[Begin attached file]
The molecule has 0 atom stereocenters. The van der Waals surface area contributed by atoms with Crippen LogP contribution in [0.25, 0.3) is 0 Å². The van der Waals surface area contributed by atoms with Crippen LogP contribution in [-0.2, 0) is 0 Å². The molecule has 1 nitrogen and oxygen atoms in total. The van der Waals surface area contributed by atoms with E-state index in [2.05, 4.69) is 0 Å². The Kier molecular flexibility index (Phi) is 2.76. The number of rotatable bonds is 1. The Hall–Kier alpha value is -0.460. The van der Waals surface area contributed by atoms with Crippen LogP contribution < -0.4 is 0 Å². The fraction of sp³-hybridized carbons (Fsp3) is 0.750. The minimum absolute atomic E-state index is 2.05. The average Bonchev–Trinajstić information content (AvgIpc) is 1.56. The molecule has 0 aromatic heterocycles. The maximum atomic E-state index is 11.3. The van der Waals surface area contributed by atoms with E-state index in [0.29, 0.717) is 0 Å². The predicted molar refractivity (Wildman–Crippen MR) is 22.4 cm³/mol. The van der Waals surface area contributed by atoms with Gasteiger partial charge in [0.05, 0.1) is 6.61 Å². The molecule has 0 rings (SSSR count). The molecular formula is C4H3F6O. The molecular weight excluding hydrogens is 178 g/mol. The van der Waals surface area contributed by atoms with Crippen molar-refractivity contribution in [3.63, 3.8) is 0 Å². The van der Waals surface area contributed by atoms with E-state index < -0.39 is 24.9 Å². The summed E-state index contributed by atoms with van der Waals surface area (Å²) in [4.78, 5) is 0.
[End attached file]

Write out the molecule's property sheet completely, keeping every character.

The molecule has 0 atom stereocenters. The van der Waals surface area contributed by atoms with Crippen LogP contribution in [0.25, 0.3) is 0 Å². The van der Waals surface area contributed by atoms with Crippen LogP contribution in [-0.2, 0) is 0 Å². The molecule has 1 nitrogen and oxygen atoms in total. The van der Waals surface area contributed by atoms with E-state index in [2.05, 4.69) is 0 Å². The Kier molecular flexibility index (Phi) is 2.76. The number of rotatable bonds is 1. The Hall–Kier alpha value is -0.460. The van der Waals surface area contributed by atoms with Crippen LogP contribution < -0.4 is 0 Å². The fraction of sp³-hybridized carbons (Fsp3) is 0.750. The minimum absolute atomic E-state index is 2.05. The average Bonchev–Trinajstić information content (AvgIpc) is 1.56. The molecule has 0 aromatic heterocycles. The maximum atomic E-state index is 11.3. The van der Waals surface area contributed by atoms with E-state index in [0.29, 0.717) is 0 Å². The predicted molar refractivity (Wildman–Crippen MR) is 22.4 cm³/mol. The van der Waals surface area contributed by atoms with Gasteiger partial charge in [0.05, 0.1) is 6.61 Å². The molecule has 0 rings (SSSR count). The molecular formula is C4H3F6O. The molecular weight excluding hydrogens is 178 g/mol. The van der Waals surface area contributed by atoms with Crippen molar-refractivity contribution in [3.63, 3.8) is 0 Å². The van der Waals surface area contributed by atoms with E-state index < -0.39 is 24.9 Å². The summed E-state index contributed by atoms with van der Waals surface area (Å²) in [4.78, 5) is 0.